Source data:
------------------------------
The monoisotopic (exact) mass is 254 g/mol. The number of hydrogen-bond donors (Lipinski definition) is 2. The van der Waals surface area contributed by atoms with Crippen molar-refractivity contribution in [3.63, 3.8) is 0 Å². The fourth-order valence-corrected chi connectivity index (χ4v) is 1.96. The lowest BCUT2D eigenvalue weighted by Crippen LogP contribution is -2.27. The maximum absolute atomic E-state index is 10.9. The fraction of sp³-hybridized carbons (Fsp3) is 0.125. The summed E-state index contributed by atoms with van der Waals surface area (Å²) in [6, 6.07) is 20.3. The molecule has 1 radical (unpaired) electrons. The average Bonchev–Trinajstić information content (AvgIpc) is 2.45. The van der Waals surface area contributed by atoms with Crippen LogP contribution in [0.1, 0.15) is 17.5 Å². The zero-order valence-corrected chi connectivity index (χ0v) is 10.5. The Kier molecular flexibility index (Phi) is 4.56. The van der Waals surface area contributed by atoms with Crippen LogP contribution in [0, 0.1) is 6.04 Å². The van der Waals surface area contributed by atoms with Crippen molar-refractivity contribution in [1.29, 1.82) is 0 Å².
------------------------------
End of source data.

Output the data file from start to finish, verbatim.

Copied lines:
The monoisotopic (exact) mass is 254 g/mol. The number of hydrogen-bond donors (Lipinski definition) is 2. The van der Waals surface area contributed by atoms with Crippen molar-refractivity contribution in [3.63, 3.8) is 0 Å². The fourth-order valence-corrected chi connectivity index (χ4v) is 1.96. The lowest BCUT2D eigenvalue weighted by Crippen LogP contribution is -2.27. The maximum absolute atomic E-state index is 10.9. The fraction of sp³-hybridized carbons (Fsp3) is 0.125. The summed E-state index contributed by atoms with van der Waals surface area (Å²) in [6, 6.07) is 20.3. The molecule has 1 radical (unpaired) electrons. The average Bonchev–Trinajstić information content (AvgIpc) is 2.45. The van der Waals surface area contributed by atoms with Crippen LogP contribution in [0.1, 0.15) is 17.5 Å². The zero-order valence-corrected chi connectivity index (χ0v) is 10.5. The Kier molecular flexibility index (Phi) is 4.56. The van der Waals surface area contributed by atoms with Crippen LogP contribution in [0, 0.1) is 6.04 Å². The van der Waals surface area contributed by atoms with Crippen molar-refractivity contribution in [1.29, 1.82) is 0 Å².